The Systems Thinker Blog

The 80-20 Rule is a System Thinker's Tool!

Posted byRon Carroll

People frequently refer to the 80-20 Rule in casual conversation. But did you know this law comes from the work of an early 20th century Italian sociologist and economist, Vilfredo Pareto?

Pareto determined mathematically that, while a great number of factors contribute to a given outcome, only a few carry the weight to change that outcome in a significant way. Roughly 80% of effects or outputs come from 20% of the causes or inputs.

Stated simply, a few things are responsible for the majority of results in a given situation, system, or organization.

Pareto Chart  - Reasons fo Lateness

For example, you might observe that 20% of the food you eat packs on 80% of the calories. Twenty percent of your monthly bills consume 80% of your income. I’ll even bet you wear 20% of your clothes 80% of the time?

According to Woody Allen (comedian/movie producer), 80% of success is showing up.

Focus Your Improvement Efforts

The 80-20 Rule is extremely helpful in bringing clarity to complex situations and problems, especially when deciding where to concentrate effort and resources. Following are a few examples of the Pareto Principle. They would tend to be true across a range of mature businesses.

  • 20% of customers account for 80% of sales.
  • 20% of products account for 80% of profit.
  • 20% of advertising campaigns produce 80% of the sales leads.
  • 20% of the products or services cause 80% of customer complaints.
  • 20% of a person's work consumes 80% of their time.

You get the idea.

When looking for the root cause of errors, mistakes, and defects in your business operation, you will often discover that 80% of the problems come from 20% of identified causes, as illustrated by the graph below. Remedy the few problems that happen most frequently (highest number of occurrences), and you will see a significant improvement in the business process.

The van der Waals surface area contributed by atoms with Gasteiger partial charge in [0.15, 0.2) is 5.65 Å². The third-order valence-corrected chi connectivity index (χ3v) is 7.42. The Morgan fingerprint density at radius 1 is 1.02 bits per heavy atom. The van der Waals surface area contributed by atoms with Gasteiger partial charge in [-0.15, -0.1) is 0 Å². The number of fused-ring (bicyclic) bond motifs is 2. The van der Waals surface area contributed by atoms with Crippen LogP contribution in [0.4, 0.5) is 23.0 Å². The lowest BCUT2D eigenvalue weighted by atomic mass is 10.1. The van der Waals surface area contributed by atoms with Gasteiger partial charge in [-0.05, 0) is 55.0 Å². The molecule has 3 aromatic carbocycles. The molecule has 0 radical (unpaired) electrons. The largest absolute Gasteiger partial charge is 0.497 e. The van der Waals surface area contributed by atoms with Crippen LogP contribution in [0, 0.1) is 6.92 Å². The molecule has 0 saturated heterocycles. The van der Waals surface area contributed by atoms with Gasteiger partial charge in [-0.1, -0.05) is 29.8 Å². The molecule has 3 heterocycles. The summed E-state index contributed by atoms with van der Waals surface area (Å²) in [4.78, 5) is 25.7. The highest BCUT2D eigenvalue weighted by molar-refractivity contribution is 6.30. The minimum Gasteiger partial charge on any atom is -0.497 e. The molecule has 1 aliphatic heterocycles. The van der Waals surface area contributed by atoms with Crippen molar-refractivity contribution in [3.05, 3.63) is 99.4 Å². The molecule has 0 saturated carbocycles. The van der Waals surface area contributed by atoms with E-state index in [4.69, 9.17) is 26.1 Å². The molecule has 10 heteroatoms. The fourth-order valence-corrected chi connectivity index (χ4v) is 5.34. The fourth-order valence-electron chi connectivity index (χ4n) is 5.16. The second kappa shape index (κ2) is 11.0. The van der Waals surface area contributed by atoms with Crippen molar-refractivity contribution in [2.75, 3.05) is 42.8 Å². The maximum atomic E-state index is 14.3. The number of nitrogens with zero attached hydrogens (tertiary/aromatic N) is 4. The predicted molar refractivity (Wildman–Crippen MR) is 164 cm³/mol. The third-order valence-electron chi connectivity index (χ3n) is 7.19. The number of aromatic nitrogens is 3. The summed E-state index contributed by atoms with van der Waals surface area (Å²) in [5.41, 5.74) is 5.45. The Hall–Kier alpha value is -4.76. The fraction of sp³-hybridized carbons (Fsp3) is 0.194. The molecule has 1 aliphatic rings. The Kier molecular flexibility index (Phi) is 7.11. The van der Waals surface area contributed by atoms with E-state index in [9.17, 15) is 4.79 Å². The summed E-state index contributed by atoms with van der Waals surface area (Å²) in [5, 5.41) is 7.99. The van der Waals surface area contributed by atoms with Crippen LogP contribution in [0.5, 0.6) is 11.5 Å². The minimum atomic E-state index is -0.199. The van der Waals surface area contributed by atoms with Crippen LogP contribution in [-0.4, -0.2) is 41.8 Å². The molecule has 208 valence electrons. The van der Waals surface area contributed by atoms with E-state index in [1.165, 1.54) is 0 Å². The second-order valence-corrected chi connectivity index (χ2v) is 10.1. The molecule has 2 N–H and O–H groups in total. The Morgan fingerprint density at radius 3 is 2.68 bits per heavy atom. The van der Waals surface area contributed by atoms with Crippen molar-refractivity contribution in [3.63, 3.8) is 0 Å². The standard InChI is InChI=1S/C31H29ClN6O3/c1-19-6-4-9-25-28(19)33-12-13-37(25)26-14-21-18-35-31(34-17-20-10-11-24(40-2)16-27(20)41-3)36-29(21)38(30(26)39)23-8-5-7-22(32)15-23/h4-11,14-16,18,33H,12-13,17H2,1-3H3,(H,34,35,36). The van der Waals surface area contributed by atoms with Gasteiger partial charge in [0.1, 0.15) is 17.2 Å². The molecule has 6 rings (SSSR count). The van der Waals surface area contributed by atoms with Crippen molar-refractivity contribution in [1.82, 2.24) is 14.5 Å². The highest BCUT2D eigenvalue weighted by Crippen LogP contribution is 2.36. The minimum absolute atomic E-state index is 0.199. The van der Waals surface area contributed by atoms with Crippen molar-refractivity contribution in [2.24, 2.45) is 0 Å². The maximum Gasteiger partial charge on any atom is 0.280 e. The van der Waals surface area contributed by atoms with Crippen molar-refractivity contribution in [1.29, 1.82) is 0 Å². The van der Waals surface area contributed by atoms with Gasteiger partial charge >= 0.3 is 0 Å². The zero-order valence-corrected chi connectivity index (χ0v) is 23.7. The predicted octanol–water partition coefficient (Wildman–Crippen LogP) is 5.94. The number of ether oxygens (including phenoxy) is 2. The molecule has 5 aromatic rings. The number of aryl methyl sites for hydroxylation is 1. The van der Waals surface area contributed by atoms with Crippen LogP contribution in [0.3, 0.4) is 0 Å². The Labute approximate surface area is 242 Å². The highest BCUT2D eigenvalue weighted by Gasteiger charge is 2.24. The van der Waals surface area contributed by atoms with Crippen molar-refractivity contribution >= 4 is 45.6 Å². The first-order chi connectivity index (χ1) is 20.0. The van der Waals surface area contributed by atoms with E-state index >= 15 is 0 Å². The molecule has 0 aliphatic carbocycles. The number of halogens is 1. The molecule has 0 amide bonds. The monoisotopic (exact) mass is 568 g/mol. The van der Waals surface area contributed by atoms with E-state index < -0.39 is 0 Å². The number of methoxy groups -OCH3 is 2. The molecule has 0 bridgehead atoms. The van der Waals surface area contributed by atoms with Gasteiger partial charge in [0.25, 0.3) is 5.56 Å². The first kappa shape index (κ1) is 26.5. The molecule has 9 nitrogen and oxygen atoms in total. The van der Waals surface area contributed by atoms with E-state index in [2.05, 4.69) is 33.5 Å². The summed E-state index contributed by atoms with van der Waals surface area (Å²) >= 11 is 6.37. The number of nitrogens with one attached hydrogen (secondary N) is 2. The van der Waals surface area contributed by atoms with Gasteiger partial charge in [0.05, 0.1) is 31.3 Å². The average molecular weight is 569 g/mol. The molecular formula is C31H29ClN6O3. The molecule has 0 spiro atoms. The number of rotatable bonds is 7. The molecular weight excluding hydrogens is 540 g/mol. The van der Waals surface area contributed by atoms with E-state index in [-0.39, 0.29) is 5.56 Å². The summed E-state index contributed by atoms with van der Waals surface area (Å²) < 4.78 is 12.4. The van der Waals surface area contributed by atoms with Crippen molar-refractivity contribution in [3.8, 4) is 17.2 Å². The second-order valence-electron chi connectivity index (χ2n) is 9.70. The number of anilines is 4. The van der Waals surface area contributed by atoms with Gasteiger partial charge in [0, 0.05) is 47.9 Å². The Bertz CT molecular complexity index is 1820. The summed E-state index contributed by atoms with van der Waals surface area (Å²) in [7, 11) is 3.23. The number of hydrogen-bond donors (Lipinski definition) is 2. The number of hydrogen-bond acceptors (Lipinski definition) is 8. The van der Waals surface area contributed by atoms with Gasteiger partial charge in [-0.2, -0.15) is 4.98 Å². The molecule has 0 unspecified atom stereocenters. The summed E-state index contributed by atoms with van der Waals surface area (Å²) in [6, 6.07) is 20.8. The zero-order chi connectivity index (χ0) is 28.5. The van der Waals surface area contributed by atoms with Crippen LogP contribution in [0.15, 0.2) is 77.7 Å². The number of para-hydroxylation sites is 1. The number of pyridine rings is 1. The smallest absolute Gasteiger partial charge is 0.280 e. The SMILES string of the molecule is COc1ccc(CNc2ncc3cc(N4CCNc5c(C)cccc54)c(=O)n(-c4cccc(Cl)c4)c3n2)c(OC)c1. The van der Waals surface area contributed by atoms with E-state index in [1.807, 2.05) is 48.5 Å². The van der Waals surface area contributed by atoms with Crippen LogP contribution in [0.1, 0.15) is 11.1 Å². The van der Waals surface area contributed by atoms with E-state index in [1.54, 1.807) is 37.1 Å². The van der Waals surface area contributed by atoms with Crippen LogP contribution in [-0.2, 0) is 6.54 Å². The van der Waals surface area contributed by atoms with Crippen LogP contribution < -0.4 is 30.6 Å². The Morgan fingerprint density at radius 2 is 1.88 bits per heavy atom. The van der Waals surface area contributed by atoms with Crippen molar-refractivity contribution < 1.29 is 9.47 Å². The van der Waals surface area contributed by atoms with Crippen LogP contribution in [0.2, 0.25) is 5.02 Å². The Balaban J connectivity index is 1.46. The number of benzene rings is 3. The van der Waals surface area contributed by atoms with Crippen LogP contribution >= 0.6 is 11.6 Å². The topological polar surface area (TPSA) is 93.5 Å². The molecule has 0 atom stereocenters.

Pareto Chart Website Problems

Keep in mind that Pareto observations are not necessarily good or bad. For example, if only 20% of the roads in a town handle 80% of the traffic, that could be good for a maintenance crew who can concentrate on fewer roads. However, it could be bad for commuters who travel across the busy roads. City planners may use this information in a strategy to redirect traffic to less-used roads.

You can also utilize the 80-20 disproportions to your advantage. For example, stores like Wal-Mart and COSTCO only carry books that are best sellers—the 20% of book titles responsible for 80% of national book sales.

The Vital Few vs. the Trivial Many

In your business, a few activities exert the greatest influence on achieving organization goals. Give your attention to the business processes that matter most, those responsible for finding and keeping customers, and that provide the biggest financial payoff.

Remember: The management of details is critical to success—but not all details are of equal importance. Within a specific system or process, Pareto teaches us to recognize the difference between the vital few (20%) variables or details, and the trivial many (80%). Give the most attention to improving your weak links and removing bottlenecks!

The Pareto Principle is sometimes known as the Law of Least Effort. Prioritize and focus your effort for fast results. A few targeted improvements can be leveraged to create significant benefits within your operation.

What business process or activity could you elevate today that would help your company leap to the next plateau?

And if you have a second, take a quick look at the quality improvement tools—including Pareto Analysis (scroll down page)—in Box Theory™ Software.


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Tags: Business Systems, General Business, Laws/Principles